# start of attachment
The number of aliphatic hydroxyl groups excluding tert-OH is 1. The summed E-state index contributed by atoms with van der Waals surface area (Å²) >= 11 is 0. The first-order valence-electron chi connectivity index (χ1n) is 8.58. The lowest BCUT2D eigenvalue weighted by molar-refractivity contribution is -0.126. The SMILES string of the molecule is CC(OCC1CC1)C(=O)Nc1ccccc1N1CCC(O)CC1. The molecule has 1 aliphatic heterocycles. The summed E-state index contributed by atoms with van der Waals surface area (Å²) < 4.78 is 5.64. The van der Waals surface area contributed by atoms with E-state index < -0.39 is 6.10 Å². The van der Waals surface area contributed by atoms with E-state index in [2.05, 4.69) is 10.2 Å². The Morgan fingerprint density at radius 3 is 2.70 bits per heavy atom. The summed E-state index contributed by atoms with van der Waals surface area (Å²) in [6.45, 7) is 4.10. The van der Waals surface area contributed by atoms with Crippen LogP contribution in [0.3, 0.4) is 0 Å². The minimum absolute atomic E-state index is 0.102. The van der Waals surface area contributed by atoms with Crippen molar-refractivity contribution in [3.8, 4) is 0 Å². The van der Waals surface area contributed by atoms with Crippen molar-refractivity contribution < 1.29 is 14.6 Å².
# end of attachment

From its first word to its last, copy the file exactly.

The number of aliphatic hydroxyl groups excluding tert-OH is 1. The summed E-state index contributed by atoms with van der Waals surface area (Å²) >= 11 is 0. The first-order valence-electron chi connectivity index (χ1n) is 8.58. The lowest BCUT2D eigenvalue weighted by molar-refractivity contribution is -0.126. The SMILES string of the molecule is CC(OCC1CC1)C(=O)Nc1ccccc1N1CCC(O)CC1. The molecule has 1 aliphatic heterocycles. The summed E-state index contributed by atoms with van der Waals surface area (Å²) < 4.78 is 5.64. The van der Waals surface area contributed by atoms with E-state index < -0.39 is 6.10 Å². The van der Waals surface area contributed by atoms with E-state index in [2.05, 4.69) is 10.2 Å². The Morgan fingerprint density at radius 3 is 2.70 bits per heavy atom. The summed E-state index contributed by atoms with van der Waals surface area (Å²) in [6.45, 7) is 4.10. The van der Waals surface area contributed by atoms with Crippen LogP contribution in [0.3, 0.4) is 0 Å². The minimum absolute atomic E-state index is 0.102. The van der Waals surface area contributed by atoms with Crippen molar-refractivity contribution in [3.8, 4) is 0 Å². The van der Waals surface area contributed by atoms with Crippen molar-refractivity contribution < 1.29 is 14.6 Å².